Thursday, May 3, 2007


The purpose of this blog is to create an online collaborative space to discuss the issues and challenges associated with the appropriate and effective integration of technology into an educational environment.

When we go "live" tomorrow, we will be posting more findings from the Equity and Technology Project, along with the thoughts and ideas of a number of educational professionals from different school boards across Nova Scotia and representatives from the Nova Scotia Teachers Union, the Department of Education, and the Faculties of Education from the three universities in Nova Scotia which offer an education degree.

The whole idea of this is to bring different points of view into the discussion; parents, teachers, students, policy officials... even though these voices are not going to be physically present in the room, we can use the power of this interactive space to open the dialogue to anyone who's interested in participating.

So pop in throughout the day... read, think about it, interact with us. Perhaps you know of effective teaching strategies that incorporate the Internet or computer games. Or maybe you would like to know about how the education system is preparing children for the so-called "knowledge society." Heck, even if you just think what we're doing with this live blogging is interesting... we want to hear from you.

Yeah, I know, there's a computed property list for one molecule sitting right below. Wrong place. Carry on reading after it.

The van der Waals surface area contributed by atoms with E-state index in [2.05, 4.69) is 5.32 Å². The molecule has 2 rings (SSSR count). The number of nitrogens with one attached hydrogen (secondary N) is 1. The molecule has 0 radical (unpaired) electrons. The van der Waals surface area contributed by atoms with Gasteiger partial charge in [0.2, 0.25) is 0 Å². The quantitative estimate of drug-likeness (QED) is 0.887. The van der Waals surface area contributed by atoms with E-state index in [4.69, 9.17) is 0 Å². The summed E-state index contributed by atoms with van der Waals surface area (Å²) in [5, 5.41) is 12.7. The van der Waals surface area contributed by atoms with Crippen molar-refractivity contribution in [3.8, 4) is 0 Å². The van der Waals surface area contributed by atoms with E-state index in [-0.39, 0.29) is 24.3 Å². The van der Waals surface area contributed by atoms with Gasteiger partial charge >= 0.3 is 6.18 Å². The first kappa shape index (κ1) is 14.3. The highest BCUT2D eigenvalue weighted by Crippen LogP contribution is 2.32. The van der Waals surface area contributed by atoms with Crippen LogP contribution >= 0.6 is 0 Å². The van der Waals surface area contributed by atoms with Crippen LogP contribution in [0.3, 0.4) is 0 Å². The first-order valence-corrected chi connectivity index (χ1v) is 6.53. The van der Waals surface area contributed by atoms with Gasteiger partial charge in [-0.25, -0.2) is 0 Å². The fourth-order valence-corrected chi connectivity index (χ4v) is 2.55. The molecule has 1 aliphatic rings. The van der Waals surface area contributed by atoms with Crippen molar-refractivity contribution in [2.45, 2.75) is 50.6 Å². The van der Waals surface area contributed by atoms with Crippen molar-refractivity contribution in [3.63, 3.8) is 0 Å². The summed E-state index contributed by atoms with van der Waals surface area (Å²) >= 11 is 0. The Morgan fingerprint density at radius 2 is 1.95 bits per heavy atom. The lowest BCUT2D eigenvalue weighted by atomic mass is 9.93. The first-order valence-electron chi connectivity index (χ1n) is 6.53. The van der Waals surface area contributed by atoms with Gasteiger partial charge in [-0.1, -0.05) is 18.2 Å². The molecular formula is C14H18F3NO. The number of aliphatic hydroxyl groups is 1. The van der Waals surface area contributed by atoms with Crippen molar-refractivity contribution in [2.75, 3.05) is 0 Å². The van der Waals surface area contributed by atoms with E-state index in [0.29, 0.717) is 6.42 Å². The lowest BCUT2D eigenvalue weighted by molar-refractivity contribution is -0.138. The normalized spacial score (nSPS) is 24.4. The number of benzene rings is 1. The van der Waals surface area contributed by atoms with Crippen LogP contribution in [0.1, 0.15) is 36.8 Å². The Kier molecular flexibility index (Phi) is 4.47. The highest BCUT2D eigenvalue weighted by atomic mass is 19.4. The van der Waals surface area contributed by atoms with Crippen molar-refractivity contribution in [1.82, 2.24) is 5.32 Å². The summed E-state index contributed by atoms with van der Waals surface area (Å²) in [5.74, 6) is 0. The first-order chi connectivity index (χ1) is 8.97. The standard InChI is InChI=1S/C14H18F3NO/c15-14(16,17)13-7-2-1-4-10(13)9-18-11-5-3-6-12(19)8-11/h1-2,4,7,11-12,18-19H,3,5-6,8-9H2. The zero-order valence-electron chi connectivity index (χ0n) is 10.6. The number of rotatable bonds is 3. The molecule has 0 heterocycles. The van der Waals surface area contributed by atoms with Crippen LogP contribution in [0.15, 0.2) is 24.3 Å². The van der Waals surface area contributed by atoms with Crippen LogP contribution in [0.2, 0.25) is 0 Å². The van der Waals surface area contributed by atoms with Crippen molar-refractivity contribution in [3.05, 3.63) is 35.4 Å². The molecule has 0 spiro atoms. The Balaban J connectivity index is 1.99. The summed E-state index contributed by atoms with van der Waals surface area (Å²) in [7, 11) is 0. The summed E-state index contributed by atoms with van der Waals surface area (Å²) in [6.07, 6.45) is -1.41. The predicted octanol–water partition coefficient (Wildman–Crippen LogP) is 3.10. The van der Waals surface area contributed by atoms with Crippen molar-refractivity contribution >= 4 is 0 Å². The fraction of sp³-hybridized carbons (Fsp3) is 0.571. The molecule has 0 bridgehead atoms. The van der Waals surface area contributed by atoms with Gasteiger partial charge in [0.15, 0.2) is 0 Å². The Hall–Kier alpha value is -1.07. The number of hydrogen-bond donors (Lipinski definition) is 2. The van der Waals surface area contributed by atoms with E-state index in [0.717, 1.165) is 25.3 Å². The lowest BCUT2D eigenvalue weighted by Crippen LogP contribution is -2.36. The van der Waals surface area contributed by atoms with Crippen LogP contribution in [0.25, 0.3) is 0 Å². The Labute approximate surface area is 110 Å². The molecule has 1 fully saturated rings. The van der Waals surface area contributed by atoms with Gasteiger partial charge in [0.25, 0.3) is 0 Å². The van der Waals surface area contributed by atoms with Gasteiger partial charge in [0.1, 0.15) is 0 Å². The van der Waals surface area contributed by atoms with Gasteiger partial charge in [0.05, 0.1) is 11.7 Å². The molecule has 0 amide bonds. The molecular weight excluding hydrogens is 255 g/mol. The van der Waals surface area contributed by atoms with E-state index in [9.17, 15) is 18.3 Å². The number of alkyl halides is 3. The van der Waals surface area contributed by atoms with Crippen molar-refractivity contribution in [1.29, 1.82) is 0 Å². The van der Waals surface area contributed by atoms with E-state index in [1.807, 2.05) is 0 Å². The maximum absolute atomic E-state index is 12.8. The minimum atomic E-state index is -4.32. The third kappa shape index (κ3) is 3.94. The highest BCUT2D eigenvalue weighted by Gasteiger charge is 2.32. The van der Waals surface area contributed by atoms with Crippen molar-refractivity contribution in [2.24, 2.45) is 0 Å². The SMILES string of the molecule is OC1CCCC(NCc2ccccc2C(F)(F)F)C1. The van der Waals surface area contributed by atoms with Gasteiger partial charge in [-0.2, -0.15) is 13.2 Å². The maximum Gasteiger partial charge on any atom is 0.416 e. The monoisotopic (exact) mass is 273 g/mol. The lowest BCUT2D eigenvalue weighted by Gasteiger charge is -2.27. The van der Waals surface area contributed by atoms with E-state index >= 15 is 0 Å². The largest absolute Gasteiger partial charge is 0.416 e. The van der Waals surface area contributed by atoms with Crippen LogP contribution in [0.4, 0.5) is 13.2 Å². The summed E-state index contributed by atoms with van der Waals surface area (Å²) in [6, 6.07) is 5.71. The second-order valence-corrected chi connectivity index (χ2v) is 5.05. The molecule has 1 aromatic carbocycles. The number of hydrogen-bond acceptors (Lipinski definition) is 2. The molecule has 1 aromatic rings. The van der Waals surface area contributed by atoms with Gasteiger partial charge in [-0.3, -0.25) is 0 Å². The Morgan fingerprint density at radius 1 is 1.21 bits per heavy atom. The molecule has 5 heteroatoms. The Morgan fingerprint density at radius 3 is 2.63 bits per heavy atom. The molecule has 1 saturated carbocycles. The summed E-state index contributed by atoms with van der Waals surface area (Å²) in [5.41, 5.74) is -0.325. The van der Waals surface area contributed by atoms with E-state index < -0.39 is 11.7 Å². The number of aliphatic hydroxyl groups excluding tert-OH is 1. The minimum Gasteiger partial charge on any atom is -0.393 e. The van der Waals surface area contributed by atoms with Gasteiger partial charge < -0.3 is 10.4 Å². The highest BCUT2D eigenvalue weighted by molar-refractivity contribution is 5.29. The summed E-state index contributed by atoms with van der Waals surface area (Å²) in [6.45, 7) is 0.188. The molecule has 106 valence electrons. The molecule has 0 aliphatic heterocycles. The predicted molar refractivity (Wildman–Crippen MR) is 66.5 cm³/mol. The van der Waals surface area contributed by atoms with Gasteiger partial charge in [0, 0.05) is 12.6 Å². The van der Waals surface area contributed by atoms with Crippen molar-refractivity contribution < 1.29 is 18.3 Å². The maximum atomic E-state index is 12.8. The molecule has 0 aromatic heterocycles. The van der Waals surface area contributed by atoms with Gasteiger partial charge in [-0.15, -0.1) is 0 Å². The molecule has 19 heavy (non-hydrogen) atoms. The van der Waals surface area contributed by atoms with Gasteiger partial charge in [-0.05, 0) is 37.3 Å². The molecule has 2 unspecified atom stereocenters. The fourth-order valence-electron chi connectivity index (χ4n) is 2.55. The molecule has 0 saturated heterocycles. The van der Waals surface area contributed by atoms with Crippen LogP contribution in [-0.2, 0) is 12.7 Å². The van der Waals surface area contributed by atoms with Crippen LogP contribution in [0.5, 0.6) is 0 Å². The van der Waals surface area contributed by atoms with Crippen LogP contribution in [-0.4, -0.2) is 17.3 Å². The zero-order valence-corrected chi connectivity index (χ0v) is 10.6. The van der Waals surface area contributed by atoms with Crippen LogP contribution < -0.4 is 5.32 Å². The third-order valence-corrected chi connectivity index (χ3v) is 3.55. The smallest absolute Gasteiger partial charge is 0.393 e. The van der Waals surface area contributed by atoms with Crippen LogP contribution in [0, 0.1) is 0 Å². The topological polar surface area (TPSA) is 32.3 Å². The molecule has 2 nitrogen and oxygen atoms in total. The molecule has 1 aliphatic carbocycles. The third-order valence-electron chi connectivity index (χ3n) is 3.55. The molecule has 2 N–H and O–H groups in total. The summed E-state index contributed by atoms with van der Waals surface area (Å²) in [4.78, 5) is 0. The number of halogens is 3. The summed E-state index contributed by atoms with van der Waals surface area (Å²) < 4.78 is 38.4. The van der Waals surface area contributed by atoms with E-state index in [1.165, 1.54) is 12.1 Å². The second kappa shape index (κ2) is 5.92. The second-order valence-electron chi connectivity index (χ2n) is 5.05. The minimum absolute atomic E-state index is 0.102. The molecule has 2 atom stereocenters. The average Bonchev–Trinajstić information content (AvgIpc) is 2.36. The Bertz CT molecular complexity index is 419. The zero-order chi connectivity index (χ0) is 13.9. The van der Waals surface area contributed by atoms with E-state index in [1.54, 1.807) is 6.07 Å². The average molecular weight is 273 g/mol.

A few findings to think about...

The following are a few of the findings we will be discussing tomorrow during the workshop.

Gender Differences (Students)

  • Males spend more time at home and school
  • Males report more skills and more confidence
  • Females: more communication, more school work

  • Males more use of spreadsheets & programming

Socio-Economic Status (Students)

  • Major impact on home access
  • This translates into effects on:
    Amount of use
    Type of use
    Skill development

Rural/Urban Differences (Students)

  • Differences in access, especially to high speed Internet

  • School access important for rural; more time on school computers & Internet
  • Urban students report wider range of skills
  • No rural-urban differences in confidence

Race/Culture (Students)

  • Major impact on home access
  • First Nations - African Candians - White - Asian and other
  • Leads to less time using ICT at home & overall
  • Lower levels of skills
  • Lower levels of confidence

I'll be posting a few more findings from the teachers later in the day, along with some hints for effective use of this blog tomorrow during the workshop.